Asan-Maina Mayor Joana Blas Initiates Meeting with Stakeholders to Fix Turner Road After a Landslide and Earthquake Yesterday


Guam – Asan-Maina Mayor Joana Blas initiated a meeting this morning with government officials and residents of Turner Road aftr the landslide and earthquake that caused a panic at the hill yesterday.


Mayor Blas continues her push to improve the conditions of Turner Road, also known as Channel 10, for the safety of her residents. 

During the meeting, stakeholders including the Department of Public Works and Land Management, weighed in solutions for many of the issues regarding the treacherous road. Residents brought up drainage, easement, signage, maintenance and repairs as predominant problems. 

After the erosion that caused at least a 30-feet drop on the cliffside, Mayor Blas was afraid of casualties that may ensue. Yesterday, she advised to close off the road and give access to just local traffic, but after discussions at the meeting, closing the road is no longer an option. The idea of limiting the amount of traffic was also shut down as DPW says it will be hard to control and enforce.

Resident Benjamin Abram says even unobstructed, the road is very narrow. He suggests, “If the bushes were cut back, it’s going to widen it to the point where it’s very improved and a lot less dangerous than it is now. The second thing is that there are a couple of S-bends where it’s not only narrow, but there’s a sheer drop off on the Northern side of that road. Something must be done to make sure there’s no potholes in that S-bend area.”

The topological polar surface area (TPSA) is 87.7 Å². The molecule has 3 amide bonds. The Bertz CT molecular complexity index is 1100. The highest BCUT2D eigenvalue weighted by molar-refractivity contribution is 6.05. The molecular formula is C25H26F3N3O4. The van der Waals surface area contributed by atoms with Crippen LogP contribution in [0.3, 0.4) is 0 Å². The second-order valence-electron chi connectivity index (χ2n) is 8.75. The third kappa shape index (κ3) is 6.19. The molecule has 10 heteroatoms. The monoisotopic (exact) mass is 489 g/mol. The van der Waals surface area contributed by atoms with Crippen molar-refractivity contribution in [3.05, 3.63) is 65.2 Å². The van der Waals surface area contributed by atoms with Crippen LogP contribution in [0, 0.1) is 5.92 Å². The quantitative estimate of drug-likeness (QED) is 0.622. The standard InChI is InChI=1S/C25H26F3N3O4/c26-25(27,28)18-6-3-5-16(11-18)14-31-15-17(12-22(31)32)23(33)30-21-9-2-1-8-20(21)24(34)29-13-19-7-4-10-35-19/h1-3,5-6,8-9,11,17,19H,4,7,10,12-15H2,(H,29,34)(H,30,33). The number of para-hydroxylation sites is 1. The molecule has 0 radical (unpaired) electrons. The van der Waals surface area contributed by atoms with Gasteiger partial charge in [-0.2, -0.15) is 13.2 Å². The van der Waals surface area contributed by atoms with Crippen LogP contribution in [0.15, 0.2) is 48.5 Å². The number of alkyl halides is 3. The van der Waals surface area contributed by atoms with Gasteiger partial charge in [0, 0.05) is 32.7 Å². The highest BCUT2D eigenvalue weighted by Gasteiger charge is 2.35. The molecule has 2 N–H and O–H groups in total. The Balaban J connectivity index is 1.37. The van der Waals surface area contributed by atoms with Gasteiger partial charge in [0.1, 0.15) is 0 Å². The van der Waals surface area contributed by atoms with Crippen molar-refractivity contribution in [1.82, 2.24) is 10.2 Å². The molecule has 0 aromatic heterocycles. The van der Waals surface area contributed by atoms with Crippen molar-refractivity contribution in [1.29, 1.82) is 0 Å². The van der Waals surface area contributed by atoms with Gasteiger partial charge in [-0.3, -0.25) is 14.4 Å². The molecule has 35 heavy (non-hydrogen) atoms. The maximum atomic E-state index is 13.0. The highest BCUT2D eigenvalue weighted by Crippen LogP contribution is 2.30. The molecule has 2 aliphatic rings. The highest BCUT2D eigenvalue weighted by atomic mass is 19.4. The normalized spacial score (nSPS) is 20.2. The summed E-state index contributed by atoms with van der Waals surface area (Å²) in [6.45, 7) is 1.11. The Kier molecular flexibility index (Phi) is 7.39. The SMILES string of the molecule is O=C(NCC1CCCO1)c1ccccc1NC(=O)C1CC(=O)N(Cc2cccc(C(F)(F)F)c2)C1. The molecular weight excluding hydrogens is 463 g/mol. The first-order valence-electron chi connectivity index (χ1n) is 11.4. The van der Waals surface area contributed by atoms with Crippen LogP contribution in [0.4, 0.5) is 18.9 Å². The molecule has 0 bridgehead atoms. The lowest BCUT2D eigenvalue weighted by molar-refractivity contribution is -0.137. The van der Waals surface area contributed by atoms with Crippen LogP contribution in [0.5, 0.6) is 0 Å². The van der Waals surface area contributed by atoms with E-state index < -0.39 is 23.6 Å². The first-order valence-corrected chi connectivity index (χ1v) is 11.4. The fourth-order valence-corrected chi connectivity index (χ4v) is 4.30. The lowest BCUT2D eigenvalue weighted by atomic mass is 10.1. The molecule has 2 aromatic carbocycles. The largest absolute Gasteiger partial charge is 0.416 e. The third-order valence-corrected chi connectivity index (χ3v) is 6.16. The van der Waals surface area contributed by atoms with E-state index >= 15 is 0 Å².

He continues, “One time Judge Perez said he tried to get up there once and he thought it was a “death trap”. Those were his remarks. It is dangerous and we need to do everything we can to make it less dangerous. I think the Governor’s Office needs to kick in a little bit there to make sure this danger subsides.”

DPW Deputy Director Jessie Paliman says guard rails are still in the works, but funding is the problem. After stakeholders took a tour of Channel 10 this morning, Paliman says Land Management will be given a week to survey the road before other plans can be made.

When asked who is the responsible party that would have to analyze the road and check for erosion underneath, he answers, “Good question. We haven’t reached that point yet, but now Land Management can mark the boundaries, to see how much rights of way we have and work from there. The utilities can then step in and review that and see if we can move it further, are we able to lay some gravel for now…Within a weeks time, we will get back to the Mayor and plan more from there.”